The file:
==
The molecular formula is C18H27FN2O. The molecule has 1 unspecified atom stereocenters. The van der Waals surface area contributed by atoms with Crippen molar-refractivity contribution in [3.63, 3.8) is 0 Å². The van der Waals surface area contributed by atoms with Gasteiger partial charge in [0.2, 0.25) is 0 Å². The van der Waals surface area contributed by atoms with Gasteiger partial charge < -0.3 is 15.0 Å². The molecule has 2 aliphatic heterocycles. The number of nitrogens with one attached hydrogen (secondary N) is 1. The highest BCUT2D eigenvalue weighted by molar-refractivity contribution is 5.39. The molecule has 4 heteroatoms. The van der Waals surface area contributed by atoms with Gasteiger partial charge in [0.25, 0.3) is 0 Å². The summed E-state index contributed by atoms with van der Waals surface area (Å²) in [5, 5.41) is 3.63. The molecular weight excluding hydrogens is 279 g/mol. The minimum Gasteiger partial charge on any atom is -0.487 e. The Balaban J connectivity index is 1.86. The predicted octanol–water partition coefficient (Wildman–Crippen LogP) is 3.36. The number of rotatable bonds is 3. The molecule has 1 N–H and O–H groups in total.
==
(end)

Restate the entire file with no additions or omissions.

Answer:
The molecular formula is C18H27FN2O. The molecule has 1 unspecified atom stereocenters. The van der Waals surface area contributed by atoms with Crippen molar-refractivity contribution in [3.63, 3.8) is 0 Å². The van der Waals surface area contributed by atoms with Gasteiger partial charge in [0.2, 0.25) is 0 Å². The van der Waals surface area contributed by atoms with Gasteiger partial charge < -0.3 is 15.0 Å². The molecule has 2 aliphatic heterocycles. The number of nitrogens with one attached hydrogen (secondary N) is 1. The highest BCUT2D eigenvalue weighted by molar-refractivity contribution is 5.39. The molecule has 4 heteroatoms. The van der Waals surface area contributed by atoms with Gasteiger partial charge in [0.25, 0.3) is 0 Å². The summed E-state index contributed by atoms with van der Waals surface area (Å²) in [5, 5.41) is 3.63. The molecular weight excluding hydrogens is 279 g/mol. The minimum Gasteiger partial charge on any atom is -0.487 e. The Balaban J connectivity index is 1.86. The predicted octanol–water partition coefficient (Wildman–Crippen LogP) is 3.36. The number of rotatable bonds is 3. The molecule has 1 N–H and O–H groups in total.